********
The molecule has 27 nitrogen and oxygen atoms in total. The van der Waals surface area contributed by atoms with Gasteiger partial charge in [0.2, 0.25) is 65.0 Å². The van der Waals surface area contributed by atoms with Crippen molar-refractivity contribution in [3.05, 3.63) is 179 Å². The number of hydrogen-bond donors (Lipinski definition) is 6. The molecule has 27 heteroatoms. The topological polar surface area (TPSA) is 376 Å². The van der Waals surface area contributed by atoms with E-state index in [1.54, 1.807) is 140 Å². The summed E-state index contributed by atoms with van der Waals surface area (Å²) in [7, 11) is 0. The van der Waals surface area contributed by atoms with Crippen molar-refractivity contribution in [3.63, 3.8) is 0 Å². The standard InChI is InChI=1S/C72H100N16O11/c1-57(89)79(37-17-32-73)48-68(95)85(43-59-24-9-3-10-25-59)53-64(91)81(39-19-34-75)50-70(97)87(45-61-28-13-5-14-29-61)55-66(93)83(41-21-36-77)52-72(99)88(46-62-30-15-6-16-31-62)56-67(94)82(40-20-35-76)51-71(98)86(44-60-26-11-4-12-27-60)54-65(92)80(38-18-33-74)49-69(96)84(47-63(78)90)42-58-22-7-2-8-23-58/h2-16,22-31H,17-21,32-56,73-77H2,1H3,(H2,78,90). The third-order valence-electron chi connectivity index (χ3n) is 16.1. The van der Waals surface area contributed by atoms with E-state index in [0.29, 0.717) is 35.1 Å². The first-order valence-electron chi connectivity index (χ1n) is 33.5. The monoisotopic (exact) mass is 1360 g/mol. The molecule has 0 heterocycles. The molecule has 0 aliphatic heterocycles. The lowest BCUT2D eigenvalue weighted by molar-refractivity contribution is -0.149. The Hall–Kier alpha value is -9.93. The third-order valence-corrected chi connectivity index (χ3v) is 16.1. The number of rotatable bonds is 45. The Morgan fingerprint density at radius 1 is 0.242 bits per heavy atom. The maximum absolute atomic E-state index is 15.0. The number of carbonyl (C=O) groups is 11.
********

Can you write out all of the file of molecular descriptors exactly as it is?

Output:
The molecule has 27 nitrogen and oxygen atoms in total. The van der Waals surface area contributed by atoms with Gasteiger partial charge in [0.2, 0.25) is 65.0 Å². The van der Waals surface area contributed by atoms with Crippen molar-refractivity contribution in [3.05, 3.63) is 179 Å². The number of hydrogen-bond donors (Lipinski definition) is 6. The molecule has 27 heteroatoms. The topological polar surface area (TPSA) is 376 Å². The van der Waals surface area contributed by atoms with E-state index in [1.54, 1.807) is 140 Å². The summed E-state index contributed by atoms with van der Waals surface area (Å²) in [7, 11) is 0. The van der Waals surface area contributed by atoms with Crippen molar-refractivity contribution in [3.63, 3.8) is 0 Å². The standard InChI is InChI=1S/C72H100N16O11/c1-57(89)79(37-17-32-73)48-68(95)85(43-59-24-9-3-10-25-59)53-64(91)81(39-19-34-75)50-70(97)87(45-61-28-13-5-14-29-61)55-66(93)83(41-21-36-77)52-72(99)88(46-62-30-15-6-16-31-62)56-67(94)82(40-20-35-76)51-71(98)86(44-60-26-11-4-12-27-60)54-65(92)80(38-18-33-74)49-69(96)84(47-63(78)90)42-58-22-7-2-8-23-58/h2-16,22-31H,17-21,32-56,73-77H2,1H3,(H2,78,90). The third-order valence-electron chi connectivity index (χ3n) is 16.1. The van der Waals surface area contributed by atoms with E-state index in [0.29, 0.717) is 35.1 Å². The first-order valence-electron chi connectivity index (χ1n) is 33.5. The monoisotopic (exact) mass is 1360 g/mol. The molecule has 0 heterocycles. The molecule has 0 aliphatic heterocycles. The lowest BCUT2D eigenvalue weighted by molar-refractivity contribution is -0.149. The Hall–Kier alpha value is -9.93. The third-order valence-corrected chi connectivity index (χ3v) is 16.1. The number of rotatable bonds is 45. The Morgan fingerprint density at radius 1 is 0.242 bits per heavy atom. The maximum absolute atomic E-state index is 15.0. The number of carbonyl (C=O) groups is 11.